Today, the UN General Assembly will be called to vote on the resolution for a universal moratorium on the death penalty. Despite the pandemic crisis, the Italian Government has dedicated great attention, in recent months, to the initiative against capital punishment, which is traditionally central to our foreign policy since the United Nations approved the first historic resolution on the matter back in December 2007. This year too, Italy has been fully committed to ensuring that, after the vote by the Third Committee several weeks ago, the General Assembly will express itself again by asking all countries – regardless of their current legislation – to join the commitment to a moratorium. The goal we have set ourselves is to consolidate – and possibly expand – the extraordinary result achieved last year.
Regarding this effort, a high-level event on the death penalty and the gender dimension was held last September, on the sidelines of the UNGA Week, opened by Minister Di Maio and attended by, among others, the High Commissioner for Human Rights, Michelle Bachelet, and the UN Special Rapporteur on extrajudicial, summary or arbitrary executions, Agnes Callamard.
Furthermore, Italy has also mobilised its diplomatic network, with the aim of raising the awareness of as many governments and countries as possible on this fundamental issue for civilisation. The context, of course, is not easy an easy one, due to the already mentioned pandemic that has heightened the difficulty of a full mobilization, while the remote voting format, combined with the impossibility, in many cases, to carry out a diplomatic action vis-à-vis, has sparked fears of an increase in abstentionism. However, the consistent feedback we have received from our offices, on the voting intentions of many states, bodes well. It will not be easy to improve on the already excellent result of the December 2018 vote, with a record 121 votes for, 35 against, and 32 abstentions. We have aimed, in recent weeks, to change the position of some states by trying to change their previous position from abstaining to voting for, and from voting against to abstaining, while at the same time avoiding backtracking in the opposite direction, as well as countering abstentions as well.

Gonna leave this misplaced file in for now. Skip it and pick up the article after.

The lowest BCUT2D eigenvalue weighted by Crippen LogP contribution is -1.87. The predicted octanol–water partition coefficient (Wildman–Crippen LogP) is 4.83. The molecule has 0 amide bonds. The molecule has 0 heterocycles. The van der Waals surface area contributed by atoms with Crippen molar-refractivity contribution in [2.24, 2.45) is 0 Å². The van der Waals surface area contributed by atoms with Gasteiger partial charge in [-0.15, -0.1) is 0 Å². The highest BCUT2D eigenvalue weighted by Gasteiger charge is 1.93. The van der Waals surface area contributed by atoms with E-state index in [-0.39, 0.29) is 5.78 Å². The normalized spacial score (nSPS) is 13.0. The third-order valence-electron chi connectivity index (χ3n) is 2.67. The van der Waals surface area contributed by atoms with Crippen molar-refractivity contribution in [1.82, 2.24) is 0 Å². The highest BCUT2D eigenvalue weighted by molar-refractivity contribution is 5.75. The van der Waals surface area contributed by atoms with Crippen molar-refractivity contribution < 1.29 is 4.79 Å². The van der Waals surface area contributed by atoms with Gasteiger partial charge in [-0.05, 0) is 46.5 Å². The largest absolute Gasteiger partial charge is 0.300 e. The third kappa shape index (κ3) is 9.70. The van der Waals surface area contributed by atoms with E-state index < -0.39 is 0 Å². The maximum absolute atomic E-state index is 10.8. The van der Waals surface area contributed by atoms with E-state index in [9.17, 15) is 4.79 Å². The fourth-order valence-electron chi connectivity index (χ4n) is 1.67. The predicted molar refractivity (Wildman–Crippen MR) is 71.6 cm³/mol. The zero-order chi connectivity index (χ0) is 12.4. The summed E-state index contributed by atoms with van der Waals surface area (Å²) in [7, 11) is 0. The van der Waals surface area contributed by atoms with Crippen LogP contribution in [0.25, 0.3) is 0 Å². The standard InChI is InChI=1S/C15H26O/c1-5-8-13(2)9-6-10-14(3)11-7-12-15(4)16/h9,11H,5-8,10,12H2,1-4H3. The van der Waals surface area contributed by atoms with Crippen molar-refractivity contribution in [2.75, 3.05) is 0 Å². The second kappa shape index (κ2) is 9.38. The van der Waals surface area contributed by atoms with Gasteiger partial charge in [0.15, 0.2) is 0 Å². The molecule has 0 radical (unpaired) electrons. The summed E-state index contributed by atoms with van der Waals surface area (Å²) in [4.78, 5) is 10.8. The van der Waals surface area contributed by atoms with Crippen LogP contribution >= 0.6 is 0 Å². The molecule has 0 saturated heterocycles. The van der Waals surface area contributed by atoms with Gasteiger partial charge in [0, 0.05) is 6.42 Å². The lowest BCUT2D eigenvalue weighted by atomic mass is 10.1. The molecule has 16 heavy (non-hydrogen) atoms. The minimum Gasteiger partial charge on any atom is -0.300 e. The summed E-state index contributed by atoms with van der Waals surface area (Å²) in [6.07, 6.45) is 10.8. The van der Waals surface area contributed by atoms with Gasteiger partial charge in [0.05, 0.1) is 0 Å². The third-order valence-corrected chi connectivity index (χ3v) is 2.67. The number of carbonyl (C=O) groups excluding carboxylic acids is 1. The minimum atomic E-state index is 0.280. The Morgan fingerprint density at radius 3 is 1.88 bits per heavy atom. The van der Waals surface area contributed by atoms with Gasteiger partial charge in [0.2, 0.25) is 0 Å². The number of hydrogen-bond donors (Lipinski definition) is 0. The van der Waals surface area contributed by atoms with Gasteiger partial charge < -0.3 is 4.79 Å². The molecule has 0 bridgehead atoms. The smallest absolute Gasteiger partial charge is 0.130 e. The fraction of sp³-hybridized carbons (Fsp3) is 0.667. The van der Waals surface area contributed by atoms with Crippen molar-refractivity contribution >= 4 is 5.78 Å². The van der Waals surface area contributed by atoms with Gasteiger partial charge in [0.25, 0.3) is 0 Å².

The final version of the resolution has several important new features compared to the 2018 text, in particular, the recognition of the role played by civil society in the fight against the death penalty, a reference to the discriminatory application of the death penalty against women, and finally a new paragraph calling on States to ensure that the children, families and legal representatives of persons sentenced to death receive adequate information about their condition and also have the opportunity to see or communicate with the condemned person for one last time, as well as to ensure the return of the body to the family for burial.
Killing someone in the name of justice is an unacceptable practice for legal culture of a country that was the birthplace of Cesare Beccaria. Capital punishment is also ineffective as a deterrent and has irreparable consequences in the case of miscarriage of justice.
The Moratorium is a mitigation of not a solution to the problem. However, it is a very important and effective step, which is why the Foreign Ministry, together with Nessuno Tocchi Caino, Amnesty International and the Community of Sant’Egidio, has spared no effort to move in the right direction.